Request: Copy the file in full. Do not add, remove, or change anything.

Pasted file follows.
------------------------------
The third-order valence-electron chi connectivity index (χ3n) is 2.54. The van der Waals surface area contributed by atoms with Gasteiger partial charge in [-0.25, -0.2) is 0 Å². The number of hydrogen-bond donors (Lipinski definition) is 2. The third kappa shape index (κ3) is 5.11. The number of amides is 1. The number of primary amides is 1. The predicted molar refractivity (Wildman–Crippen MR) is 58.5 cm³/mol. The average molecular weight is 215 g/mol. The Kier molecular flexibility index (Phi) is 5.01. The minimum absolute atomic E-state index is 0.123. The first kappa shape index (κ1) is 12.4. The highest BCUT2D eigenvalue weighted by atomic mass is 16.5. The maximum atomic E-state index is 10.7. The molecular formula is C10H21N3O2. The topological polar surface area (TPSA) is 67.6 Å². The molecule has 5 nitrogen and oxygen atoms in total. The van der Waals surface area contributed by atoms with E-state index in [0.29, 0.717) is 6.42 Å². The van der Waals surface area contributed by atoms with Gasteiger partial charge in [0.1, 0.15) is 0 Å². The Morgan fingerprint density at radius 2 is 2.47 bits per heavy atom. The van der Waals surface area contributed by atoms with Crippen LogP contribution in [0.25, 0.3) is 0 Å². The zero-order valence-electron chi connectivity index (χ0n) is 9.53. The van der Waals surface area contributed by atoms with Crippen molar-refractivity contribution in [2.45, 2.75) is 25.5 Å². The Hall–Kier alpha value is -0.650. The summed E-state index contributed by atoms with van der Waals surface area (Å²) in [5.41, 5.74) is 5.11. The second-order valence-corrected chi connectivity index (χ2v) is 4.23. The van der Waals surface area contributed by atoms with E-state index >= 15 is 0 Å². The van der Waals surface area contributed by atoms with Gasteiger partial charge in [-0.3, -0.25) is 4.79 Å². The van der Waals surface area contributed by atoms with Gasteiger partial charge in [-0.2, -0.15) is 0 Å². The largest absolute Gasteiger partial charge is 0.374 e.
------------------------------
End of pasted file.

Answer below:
The third-order valence-electron chi connectivity index (χ3n) is 2.54. The van der Waals surface area contributed by atoms with Gasteiger partial charge in [-0.25, -0.2) is 0 Å². The number of hydrogen-bond donors (Lipinski definition) is 2. The third kappa shape index (κ3) is 5.11. The number of amides is 1. The number of primary amides is 1. The predicted molar refractivity (Wildman–Crippen MR) is 58.5 cm³/mol. The average molecular weight is 215 g/mol. The Kier molecular flexibility index (Phi) is 5.01. The minimum absolute atomic E-state index is 0.123. The first kappa shape index (κ1) is 12.4. The highest BCUT2D eigenvalue weighted by atomic mass is 16.5. The maximum atomic E-state index is 10.7. The molecular formula is C10H21N3O2. The topological polar surface area (TPSA) is 67.6 Å². The molecule has 5 nitrogen and oxygen atoms in total. The van der Waals surface area contributed by atoms with E-state index in [0.29, 0.717) is 6.42 Å². The van der Waals surface area contributed by atoms with Gasteiger partial charge in [0.1, 0.15) is 0 Å². The Morgan fingerprint density at radius 2 is 2.47 bits per heavy atom. The van der Waals surface area contributed by atoms with Crippen LogP contribution in [0.25, 0.3) is 0 Å². The zero-order valence-electron chi connectivity index (χ0n) is 9.53. The van der Waals surface area contributed by atoms with Crippen molar-refractivity contribution in [2.45, 2.75) is 25.5 Å². The Hall–Kier alpha value is -0.650. The summed E-state index contributed by atoms with van der Waals surface area (Å²) in [5.41, 5.74) is 5.11. The second-order valence-corrected chi connectivity index (χ2v) is 4.23. The van der Waals surface area contributed by atoms with E-state index >= 15 is 0 Å². The van der Waals surface area contributed by atoms with Gasteiger partial charge in [-0.3, -0.25) is 4.79 Å². The van der Waals surface area contributed by atoms with Gasteiger partial charge in [-0.2, -0.15) is 0 Å². The largest absolute Gasteiger partial charge is 0.374 e.